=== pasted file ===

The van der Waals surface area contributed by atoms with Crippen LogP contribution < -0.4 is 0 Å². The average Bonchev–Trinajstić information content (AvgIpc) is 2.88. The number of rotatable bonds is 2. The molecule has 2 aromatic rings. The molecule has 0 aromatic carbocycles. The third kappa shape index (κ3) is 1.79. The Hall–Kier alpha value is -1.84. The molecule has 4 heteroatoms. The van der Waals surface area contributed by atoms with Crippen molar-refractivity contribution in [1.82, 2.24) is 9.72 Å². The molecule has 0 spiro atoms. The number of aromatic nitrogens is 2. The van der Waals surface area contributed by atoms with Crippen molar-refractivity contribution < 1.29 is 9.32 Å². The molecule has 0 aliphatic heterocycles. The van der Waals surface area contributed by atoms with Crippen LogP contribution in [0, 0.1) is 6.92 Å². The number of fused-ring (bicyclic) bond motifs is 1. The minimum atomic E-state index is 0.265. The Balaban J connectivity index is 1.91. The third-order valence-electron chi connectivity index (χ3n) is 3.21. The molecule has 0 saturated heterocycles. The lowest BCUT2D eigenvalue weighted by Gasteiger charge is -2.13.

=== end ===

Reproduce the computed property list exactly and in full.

The van der Waals surface area contributed by atoms with Crippen LogP contribution < -0.4 is 0 Å². The average Bonchev–Trinajstić information content (AvgIpc) is 2.88. The number of rotatable bonds is 2. The molecule has 2 aromatic rings. The molecule has 0 aromatic carbocycles. The third kappa shape index (κ3) is 1.79. The Hall–Kier alpha value is -1.84. The molecule has 4 heteroatoms. The van der Waals surface area contributed by atoms with Crippen molar-refractivity contribution in [1.82, 2.24) is 9.72 Å². The molecule has 0 spiro atoms. The number of aromatic nitrogens is 2. The van der Waals surface area contributed by atoms with Crippen molar-refractivity contribution < 1.29 is 9.32 Å². The molecule has 0 aliphatic heterocycles. The van der Waals surface area contributed by atoms with Crippen LogP contribution in [0, 0.1) is 6.92 Å². The number of fused-ring (bicyclic) bond motifs is 1. The minimum atomic E-state index is 0.265. The Balaban J connectivity index is 1.91. The third-order valence-electron chi connectivity index (χ3n) is 3.21. The molecule has 0 saturated heterocycles. The lowest BCUT2D eigenvalue weighted by Gasteiger charge is -2.13.